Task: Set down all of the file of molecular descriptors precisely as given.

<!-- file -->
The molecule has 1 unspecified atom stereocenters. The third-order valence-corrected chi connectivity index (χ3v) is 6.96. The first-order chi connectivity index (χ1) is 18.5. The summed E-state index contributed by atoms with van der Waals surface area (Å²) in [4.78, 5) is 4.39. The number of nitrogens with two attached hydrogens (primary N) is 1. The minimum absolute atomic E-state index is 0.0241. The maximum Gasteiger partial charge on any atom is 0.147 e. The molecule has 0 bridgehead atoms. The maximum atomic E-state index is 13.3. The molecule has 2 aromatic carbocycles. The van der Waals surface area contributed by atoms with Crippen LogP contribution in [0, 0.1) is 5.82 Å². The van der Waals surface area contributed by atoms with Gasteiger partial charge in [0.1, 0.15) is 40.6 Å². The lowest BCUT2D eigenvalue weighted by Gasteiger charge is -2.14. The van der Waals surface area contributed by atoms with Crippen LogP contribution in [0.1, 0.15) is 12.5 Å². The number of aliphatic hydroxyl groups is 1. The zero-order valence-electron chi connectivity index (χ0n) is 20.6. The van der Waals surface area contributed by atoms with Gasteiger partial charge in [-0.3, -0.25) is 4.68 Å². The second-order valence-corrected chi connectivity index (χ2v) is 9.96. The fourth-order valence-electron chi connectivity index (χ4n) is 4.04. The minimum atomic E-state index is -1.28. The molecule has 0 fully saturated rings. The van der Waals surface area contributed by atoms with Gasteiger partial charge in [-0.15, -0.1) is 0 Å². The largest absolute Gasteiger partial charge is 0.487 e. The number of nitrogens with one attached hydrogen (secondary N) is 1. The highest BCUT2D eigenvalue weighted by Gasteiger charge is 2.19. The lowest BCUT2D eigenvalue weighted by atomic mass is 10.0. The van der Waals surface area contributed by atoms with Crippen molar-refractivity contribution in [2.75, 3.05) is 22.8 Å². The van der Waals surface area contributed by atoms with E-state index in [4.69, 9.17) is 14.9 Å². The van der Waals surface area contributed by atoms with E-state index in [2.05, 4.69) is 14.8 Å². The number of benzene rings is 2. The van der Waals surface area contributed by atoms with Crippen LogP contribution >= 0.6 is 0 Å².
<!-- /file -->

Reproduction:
The molecule has 1 unspecified atom stereocenters. The third-order valence-corrected chi connectivity index (χ3v) is 6.96. The first-order chi connectivity index (χ1) is 18.5. The summed E-state index contributed by atoms with van der Waals surface area (Å²) in [4.78, 5) is 4.39. The number of nitrogens with two attached hydrogens (primary N) is 1. The minimum absolute atomic E-state index is 0.0241. The maximum Gasteiger partial charge on any atom is 0.147 e. The molecule has 0 bridgehead atoms. The maximum atomic E-state index is 13.3. The molecule has 2 aromatic carbocycles. The van der Waals surface area contributed by atoms with Crippen LogP contribution in [0, 0.1) is 5.82 Å². The van der Waals surface area contributed by atoms with Gasteiger partial charge in [0.1, 0.15) is 40.6 Å². The lowest BCUT2D eigenvalue weighted by Gasteiger charge is -2.14. The van der Waals surface area contributed by atoms with Crippen LogP contribution in [0.1, 0.15) is 12.5 Å². The number of aliphatic hydroxyl groups is 1. The zero-order valence-electron chi connectivity index (χ0n) is 20.6. The van der Waals surface area contributed by atoms with Gasteiger partial charge in [-0.3, -0.25) is 4.68 Å². The second-order valence-corrected chi connectivity index (χ2v) is 9.96. The fourth-order valence-electron chi connectivity index (χ4n) is 4.04. The minimum atomic E-state index is -1.28. The molecule has 0 fully saturated rings. The van der Waals surface area contributed by atoms with Gasteiger partial charge in [-0.15, -0.1) is 0 Å². The largest absolute Gasteiger partial charge is 0.487 e. The number of nitrogens with one attached hydrogen (secondary N) is 1. The highest BCUT2D eigenvalue weighted by Gasteiger charge is 2.19. The lowest BCUT2D eigenvalue weighted by atomic mass is 10.0. The van der Waals surface area contributed by atoms with Crippen molar-refractivity contribution in [2.75, 3.05) is 22.8 Å². The van der Waals surface area contributed by atoms with E-state index in [4.69, 9.17) is 14.9 Å². The van der Waals surface area contributed by atoms with E-state index in [2.05, 4.69) is 14.8 Å². The number of benzene rings is 2. The van der Waals surface area contributed by atoms with Crippen LogP contribution >= 0.6 is 0 Å².